In news hot off the press, today it’s emerged the book sits alongside Elvis Costello’s Unfaithful Music and Disappearing Ink and Richard Balls’ Be Stiff: The Stiff Records Story as one of US music magazine, Goldmine’s books of 2015. In fact, it seems to be one of their best 50 things from the year, full stop. Which is nice.

Look out for tomorrow’s blog. Which will, of course, be all about the C-word. Or rather, a song beginning with C.

A Medway Christmas Alphabet: A is for “Alien”

‘Tis the festive season of advent calendars and countdowns to Christmas. To mark the occasion, what better way than to have a completely non-festive A-Z of Medway songs.

There’ll be one a day during advent, culminating with a whopping TWO as an extra Christmas treat on the big day itself. That will, of course, mean finding songs beginning with  Y and Z, but we’ll cross that bridge when we come to it.

In the meantime, let’s start with A.

Singing Loins - Here on Earth

‘Alien’ is the penultimate song from The Singing Loins’ last album, …here on earth.

As with much of the album – and many of the band’s albums in general – ‘Alien’ is a celebration of humanity – however frail, however imperfect. The extra-terrestrial of the title finds himself quite enamoured with the people of Planet Earth. ‘I’ve grown to quite like them/the sad contrary human’, he confesses over a gorgeous interaction between clarinet, guitar and bassoon.

This in turn gives way to the rawest, most gloriously cacophonous of lo-fi codas, compellingly beautiful in its ugliness: much like the album as a whole.

Read more about The Singing Loins in Do It Yourself: a History of Music in Medway.

Buy …here on earth from Damaged Goods, Amazon or iTunes.

Don’t forget to book 23 January 2016 in your diary: Medway Eyes presents The Songs of the Singing Loins at The Barge, Gillingham, 8.30pm.

This is the new art school

sandbrook on tv

While I was writing Do it Yourself, I was also reading a couple of great big, thick tomes by Dominic Sandbrook on British history in the late 1950s to 1970. And I saw some similarities between what I was read about art colleges in his book and the stuff I was finding out about the origins of The Pop Rivets and co. in my research.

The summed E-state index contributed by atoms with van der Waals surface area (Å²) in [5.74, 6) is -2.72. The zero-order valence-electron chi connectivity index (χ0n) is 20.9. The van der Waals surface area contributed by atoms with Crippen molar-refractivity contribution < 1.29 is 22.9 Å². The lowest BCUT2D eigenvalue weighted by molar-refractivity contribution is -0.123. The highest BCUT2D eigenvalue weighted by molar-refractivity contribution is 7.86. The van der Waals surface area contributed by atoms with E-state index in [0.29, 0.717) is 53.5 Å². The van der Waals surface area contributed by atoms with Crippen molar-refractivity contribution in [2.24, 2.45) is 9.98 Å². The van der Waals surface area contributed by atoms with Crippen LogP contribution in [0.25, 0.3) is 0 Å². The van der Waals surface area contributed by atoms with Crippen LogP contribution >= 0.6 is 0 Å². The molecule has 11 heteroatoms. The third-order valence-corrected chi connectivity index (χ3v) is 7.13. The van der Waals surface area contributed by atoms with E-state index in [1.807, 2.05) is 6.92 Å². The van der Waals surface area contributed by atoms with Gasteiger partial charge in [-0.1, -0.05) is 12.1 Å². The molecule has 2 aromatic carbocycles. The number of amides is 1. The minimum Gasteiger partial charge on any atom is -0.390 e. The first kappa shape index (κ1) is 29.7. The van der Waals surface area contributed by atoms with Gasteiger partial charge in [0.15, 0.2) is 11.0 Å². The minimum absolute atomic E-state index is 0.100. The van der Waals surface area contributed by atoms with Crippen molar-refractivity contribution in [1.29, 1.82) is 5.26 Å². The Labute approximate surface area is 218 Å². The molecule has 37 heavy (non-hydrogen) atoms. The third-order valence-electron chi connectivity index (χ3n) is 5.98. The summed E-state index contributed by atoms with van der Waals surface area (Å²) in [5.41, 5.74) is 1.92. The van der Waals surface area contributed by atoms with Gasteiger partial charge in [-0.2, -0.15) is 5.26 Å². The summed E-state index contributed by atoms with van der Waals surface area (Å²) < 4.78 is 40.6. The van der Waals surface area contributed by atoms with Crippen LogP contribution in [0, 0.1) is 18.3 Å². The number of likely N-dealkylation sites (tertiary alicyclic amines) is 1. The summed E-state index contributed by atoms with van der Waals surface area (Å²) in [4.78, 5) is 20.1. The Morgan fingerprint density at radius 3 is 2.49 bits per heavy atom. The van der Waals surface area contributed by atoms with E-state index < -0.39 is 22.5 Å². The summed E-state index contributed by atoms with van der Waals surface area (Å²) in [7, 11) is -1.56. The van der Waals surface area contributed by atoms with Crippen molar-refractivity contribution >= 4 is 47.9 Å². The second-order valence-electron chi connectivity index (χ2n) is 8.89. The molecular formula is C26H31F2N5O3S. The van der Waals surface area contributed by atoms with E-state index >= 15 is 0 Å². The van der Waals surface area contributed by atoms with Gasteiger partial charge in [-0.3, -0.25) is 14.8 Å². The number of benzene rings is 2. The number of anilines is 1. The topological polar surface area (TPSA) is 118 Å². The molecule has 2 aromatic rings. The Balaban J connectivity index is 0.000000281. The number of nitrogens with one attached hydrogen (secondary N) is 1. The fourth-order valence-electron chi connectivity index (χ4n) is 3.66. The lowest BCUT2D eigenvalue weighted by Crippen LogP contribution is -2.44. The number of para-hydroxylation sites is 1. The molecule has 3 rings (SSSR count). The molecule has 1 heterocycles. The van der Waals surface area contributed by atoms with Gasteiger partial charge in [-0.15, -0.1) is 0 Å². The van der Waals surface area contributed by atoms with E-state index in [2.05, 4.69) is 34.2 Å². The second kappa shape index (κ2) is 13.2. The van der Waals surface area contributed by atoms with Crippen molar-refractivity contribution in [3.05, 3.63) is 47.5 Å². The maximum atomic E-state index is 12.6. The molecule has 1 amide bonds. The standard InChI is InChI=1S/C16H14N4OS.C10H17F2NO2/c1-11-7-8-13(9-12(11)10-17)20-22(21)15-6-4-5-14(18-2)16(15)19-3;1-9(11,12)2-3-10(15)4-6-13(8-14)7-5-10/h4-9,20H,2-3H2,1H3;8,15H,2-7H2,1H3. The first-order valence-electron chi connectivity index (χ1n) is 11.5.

Sandbrook’s latest series, Let Us Entertain You, has prompted me to revisit these similarities. Find out more in a piece I’ve just put on line: ‘This is the new art school‘.

Never Mind the Mercury Music Prize…

medway-mercury

As all musical cognoscenti the world over will know, the Mercury Prize will be awarded this week. It’s a funny old award which creates a great deal of excitement during the approach of the ceremony and – quite often – a great deal of bafflement afterwards.

In the past it’s seen M People triumph over Blur, Primal Scream and Paul Weller and Speech Debelle rise from obscurity to win the award – only to return to obscurity immediately afterwards. And given their time again, the judges might think twice about giving the award to bargain basement one hit wonders Klaxons in 2007.

Never one to miss out on even the most fatuous of tie-ins, I have a question: what’s your favourite Medway record of the last twelve months?

It could be a single, an EP or an album. The only constraints are your choice should be something released by a Medway act (or act originating from Medway) in the last twelve months. So that’s November 2014 onwards.

Head over to the Do It Yourself page on Facebook to post your nomination – along with a reason.

New review: Brigadier Ambrose’ ‘Jambon Dandy’

brigadier-ambrose-jambon-dandy

It’s been a while (a very, very long while, in fact), but here’s a new online review from your truly.

Appropriately enough it’s about a band who done much (well, anything, for a long while either). Brigadier Ambrose are back with their single, ‘Jambon Dandy’. And you can read all about it here.

More reviews of more things coming soon. Don’t forget to catch Brigadier Ambrose (if you can) at this year’s Homespun festival.

Past versus present: a response to some unimpressed readers

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Reading reviews of your own work is, perhaps, never a sensible thing. Responding to them, probably, is even worse a thing to do.